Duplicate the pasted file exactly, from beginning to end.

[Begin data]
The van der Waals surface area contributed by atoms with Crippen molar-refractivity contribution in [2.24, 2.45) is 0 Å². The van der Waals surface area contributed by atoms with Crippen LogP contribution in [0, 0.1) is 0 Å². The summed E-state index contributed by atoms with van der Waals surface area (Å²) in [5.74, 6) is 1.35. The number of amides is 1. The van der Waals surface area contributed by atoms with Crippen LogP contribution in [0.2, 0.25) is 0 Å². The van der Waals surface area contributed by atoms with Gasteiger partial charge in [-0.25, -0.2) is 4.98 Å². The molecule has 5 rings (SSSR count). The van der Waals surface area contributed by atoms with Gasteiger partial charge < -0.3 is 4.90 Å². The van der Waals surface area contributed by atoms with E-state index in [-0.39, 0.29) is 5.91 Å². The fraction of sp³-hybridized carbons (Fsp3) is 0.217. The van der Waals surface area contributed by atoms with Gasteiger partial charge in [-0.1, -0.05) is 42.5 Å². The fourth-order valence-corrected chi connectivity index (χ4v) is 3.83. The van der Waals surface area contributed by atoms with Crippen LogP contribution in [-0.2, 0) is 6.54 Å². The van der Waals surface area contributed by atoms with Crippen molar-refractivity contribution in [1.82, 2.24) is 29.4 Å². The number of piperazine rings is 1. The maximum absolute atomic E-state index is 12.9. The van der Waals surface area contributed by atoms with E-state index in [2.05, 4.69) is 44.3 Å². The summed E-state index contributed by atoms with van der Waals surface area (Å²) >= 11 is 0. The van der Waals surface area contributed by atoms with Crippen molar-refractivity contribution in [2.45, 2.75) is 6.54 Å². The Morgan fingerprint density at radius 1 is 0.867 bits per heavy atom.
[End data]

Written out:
The van der Waals surface area contributed by atoms with Crippen molar-refractivity contribution in [2.24, 2.45) is 0 Å². The van der Waals surface area contributed by atoms with Crippen LogP contribution in [0, 0.1) is 0 Å². The summed E-state index contributed by atoms with van der Waals surface area (Å²) in [5.74, 6) is 1.35. The number of amides is 1. The van der Waals surface area contributed by atoms with Crippen LogP contribution in [0.2, 0.25) is 0 Å². The van der Waals surface area contributed by atoms with Gasteiger partial charge in [-0.25, -0.2) is 4.98 Å². The molecule has 5 rings (SSSR count). The van der Waals surface area contributed by atoms with Gasteiger partial charge < -0.3 is 4.90 Å². The van der Waals surface area contributed by atoms with E-state index in [-0.39, 0.29) is 5.91 Å². The fraction of sp³-hybridized carbons (Fsp3) is 0.217. The van der Waals surface area contributed by atoms with Gasteiger partial charge in [-0.1, -0.05) is 42.5 Å². The fourth-order valence-corrected chi connectivity index (χ4v) is 3.83. The van der Waals surface area contributed by atoms with Crippen LogP contribution in [-0.2, 0) is 6.54 Å². The van der Waals surface area contributed by atoms with Crippen molar-refractivity contribution in [1.82, 2.24) is 29.4 Å². The number of piperazine rings is 1. The maximum absolute atomic E-state index is 12.9. The van der Waals surface area contributed by atoms with E-state index in [2.05, 4.69) is 44.3 Å². The summed E-state index contributed by atoms with van der Waals surface area (Å²) >= 11 is 0. The van der Waals surface area contributed by atoms with Crippen molar-refractivity contribution in [2.45, 2.75) is 6.54 Å². The Morgan fingerprint density at radius 1 is 0.867 bits per heavy atom.